For example, assuming one buys Wal-Mart at US$58 per share and thereafter, during a market correction, Wal-mart shares trade lower at US$42. With the dividends being reinvested at the US$42 price, it enables the investor to accumulate almost 30 per cent more shares than he would have had the price not declined.
In the long run, if the investor consistently reinvests the dividend he receives from Wal-Mart and in the process accumulates more shares, the value of his additional shares obtained will more than make up for any stock price declines the company suffers and greatly enhance future returns when the market recovers.
Hence, dividends not only give the investors constant liquidity and cash inflow, it also protects the investor in a bear market and enhances his potential returns during market recovery, given that the investor reinvests his dividends.
For large growth companies like those in technology and medical sectors, however, investors might generally not prefer to receive dividends since pursuing growth requires money and the availability of funds has a direct impact on the scale of the growth projects the company can pursue. If a company does not expect to grow and has excess money, it makes sense to pay dividends to its loyal shareholders. However, a company pursuing growth and expanding its empire will want to use the money in its coffers to continue its dominance and therefore should not be expected to pay out any dividend.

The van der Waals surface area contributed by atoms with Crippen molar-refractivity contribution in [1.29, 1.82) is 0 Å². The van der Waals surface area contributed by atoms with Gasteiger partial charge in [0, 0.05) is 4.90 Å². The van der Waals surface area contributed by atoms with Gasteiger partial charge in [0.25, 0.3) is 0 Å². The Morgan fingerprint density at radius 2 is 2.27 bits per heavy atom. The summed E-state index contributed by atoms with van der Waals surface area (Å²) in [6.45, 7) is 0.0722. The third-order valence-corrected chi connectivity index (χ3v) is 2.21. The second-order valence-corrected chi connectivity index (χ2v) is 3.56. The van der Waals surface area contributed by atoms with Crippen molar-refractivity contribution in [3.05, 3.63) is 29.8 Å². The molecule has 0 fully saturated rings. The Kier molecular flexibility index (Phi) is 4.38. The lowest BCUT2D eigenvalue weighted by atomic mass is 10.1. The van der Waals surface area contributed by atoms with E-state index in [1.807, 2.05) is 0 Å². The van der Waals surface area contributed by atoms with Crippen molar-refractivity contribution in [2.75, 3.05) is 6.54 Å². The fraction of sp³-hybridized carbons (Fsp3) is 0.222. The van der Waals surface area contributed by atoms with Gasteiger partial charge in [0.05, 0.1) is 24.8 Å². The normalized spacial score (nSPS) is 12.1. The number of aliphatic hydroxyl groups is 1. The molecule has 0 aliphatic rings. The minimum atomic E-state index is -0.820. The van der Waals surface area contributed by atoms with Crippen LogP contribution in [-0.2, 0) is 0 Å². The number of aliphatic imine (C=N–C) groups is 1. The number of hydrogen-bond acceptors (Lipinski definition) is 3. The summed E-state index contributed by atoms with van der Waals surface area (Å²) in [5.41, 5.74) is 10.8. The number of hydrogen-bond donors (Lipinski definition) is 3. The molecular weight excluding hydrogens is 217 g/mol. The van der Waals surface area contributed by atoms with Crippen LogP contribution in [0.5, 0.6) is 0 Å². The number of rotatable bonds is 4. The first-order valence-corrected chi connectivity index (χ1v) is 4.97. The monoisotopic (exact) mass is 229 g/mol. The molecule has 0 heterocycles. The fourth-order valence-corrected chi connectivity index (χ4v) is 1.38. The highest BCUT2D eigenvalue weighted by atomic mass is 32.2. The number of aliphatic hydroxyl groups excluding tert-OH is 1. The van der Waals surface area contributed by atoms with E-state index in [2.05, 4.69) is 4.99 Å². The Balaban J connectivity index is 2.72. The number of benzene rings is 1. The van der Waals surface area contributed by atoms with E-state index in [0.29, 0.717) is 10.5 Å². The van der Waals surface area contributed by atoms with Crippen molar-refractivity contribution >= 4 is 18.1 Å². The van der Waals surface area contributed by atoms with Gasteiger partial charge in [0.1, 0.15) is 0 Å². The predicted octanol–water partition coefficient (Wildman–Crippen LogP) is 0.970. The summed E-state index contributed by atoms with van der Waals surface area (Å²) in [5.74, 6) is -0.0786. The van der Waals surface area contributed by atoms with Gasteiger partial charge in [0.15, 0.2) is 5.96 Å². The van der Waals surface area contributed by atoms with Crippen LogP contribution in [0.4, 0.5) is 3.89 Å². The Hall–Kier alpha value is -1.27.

Another worthwhile place that the excess money can go to is in the repurchasing of the company’s own shares. Using earnings to buy shares instead of paying them out as dividends will reduce the number of outstanding shares of the company, thereby adding value to the remaining shares. Earnings per share will correspondingly increase and this will usually drive up share prices.
Instead of paying out its excess funds as dividends, companies may want to use them for reducing its debt. This is mainly because the company is constantly incurring interest expense on its debt. Therefore, it may serve the company’s shareholders better if the company were to reduce its debt and correspondingly lower its interest expense incurred.